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Chung Kim-wah cheered Hong Kong’s return to China as a college student, before growing more critical of Beijing’s rule as an academic and pollster.

Now, his organization, the Hong Kong Public Opinion Research Institute, provides the type of independent surveys that are impossible on the mainland and frequently points out the deep unpopularity of top leaders, such as Chief Executive Carrie Lam. And lately, friends have been warning Chung to keep a lower profile as the city extends its crackdown on dissent from well-known activists to the nonprofit groups that have long helped push the government to consider opposition views.

“They are doing something to scare us, to threaten us and to indicate to us that we have to be careful,” said Chung, who is deputy CEO of the polling firm. “We’re trying to inform the society and inform the government. But if even this kind of scientific, impartial opinion polling is not allowed in Hong Kong, I think that would be a tragedy for Hong Kong, for the whole world and for China also.”

The pressure on civic organizations — ranging from teacher’s unions and legal societies to journalist associations and activists groups — shows Beijing isn’t finished remaking Hong Kong following unprecedented protests in 2019. The effort raises new questions about access to opposing views and information critical of public policies in the Asian financial center.

A vibrant and outspoken civil society has long been a feature of the former British colony, with Beijing promising before its return to Chinese rule in 1997 to preserve the “current social and economic systems” for at least 50 years. Some groups, including trade unions and teacher associations, sent representatives to sit in the city’s Legislative Council and help select its chief executive.

Things began to change last year, when Beijing imposed a national security law on Hong Kong that pledged, among other things, to “strengthen” management of nongovernment organizations and foreign news outlets. The law, which Chinese officials said was necessary to restore stability following the unrest, has been used to jail more than 130 political activists and opposition lawmakers, and has prompted numerous political groups to disband.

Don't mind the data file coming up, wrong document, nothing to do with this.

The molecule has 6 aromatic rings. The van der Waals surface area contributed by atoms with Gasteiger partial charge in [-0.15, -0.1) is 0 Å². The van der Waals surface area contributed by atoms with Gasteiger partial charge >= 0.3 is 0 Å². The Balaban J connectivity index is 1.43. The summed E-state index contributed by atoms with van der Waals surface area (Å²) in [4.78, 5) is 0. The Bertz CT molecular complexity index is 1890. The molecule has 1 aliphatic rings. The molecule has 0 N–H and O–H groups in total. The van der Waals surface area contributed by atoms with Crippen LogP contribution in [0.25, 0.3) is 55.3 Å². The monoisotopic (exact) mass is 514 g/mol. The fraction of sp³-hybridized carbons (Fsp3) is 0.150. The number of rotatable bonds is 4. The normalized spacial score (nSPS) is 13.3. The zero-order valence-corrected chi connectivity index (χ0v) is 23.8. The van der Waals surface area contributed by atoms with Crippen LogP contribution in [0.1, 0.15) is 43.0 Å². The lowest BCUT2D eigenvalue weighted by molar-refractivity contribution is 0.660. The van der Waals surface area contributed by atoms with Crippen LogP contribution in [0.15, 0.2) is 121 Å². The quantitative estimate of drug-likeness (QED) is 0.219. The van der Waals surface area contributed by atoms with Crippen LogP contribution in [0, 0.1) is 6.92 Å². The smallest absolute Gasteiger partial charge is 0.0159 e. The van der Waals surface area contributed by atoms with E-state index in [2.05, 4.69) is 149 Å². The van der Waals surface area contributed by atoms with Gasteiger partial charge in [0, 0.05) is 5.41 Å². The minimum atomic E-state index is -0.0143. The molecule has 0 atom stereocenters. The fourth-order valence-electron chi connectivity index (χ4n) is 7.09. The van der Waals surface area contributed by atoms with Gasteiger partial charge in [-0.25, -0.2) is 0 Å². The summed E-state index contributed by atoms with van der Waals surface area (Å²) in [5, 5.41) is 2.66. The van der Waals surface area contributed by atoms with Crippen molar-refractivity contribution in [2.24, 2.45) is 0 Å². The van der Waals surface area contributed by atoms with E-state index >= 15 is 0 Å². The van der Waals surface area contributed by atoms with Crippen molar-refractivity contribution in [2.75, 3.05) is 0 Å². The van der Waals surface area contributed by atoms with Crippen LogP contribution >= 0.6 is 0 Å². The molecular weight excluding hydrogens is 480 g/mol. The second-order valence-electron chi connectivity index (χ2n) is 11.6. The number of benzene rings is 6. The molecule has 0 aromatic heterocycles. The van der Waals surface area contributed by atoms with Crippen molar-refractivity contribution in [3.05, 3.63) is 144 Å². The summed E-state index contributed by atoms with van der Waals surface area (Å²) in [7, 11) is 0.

Those facing trial under the law include 47 opposition figures who participated in a primary election to choose candidates for a campaign last year that the government said was plot to subvert state power. PORI, which designed the software used to tabulate the ballots of more than 600,000 voters, saw its offices raided and computers seized as part of a national security probe into that effort.

Chung was asked to report to police in January, but hasn’t been charged. He has called the allegation that the primary was subversive “ridiculous.”

In recent weeks, the crackdown has widened. Lam, who previously said the security law would only target a “small minority,” said her government would refuse to deal with any organization that dabbled in politics. Although she said she supported a “pluralistic society,” she warned groups about crossing “red lines” and added that disbanding doesn’t absolve them of criminal responsibility.

“These organizations and units can operate without endangering national security,” Lam told reporters Tuesday. “But if we are aware that any of these organizations have deviated from their mission — say a professional organization doing something political instead of something related to their profession — the only choice we have is to terminate our relationship with them.”

A flag-raising ceremony marks the 24th anniversary of Hong Kong's return to Chinese rule at Pui Kiu Middle School in Hong Kong on July 1. | BLOOMBERG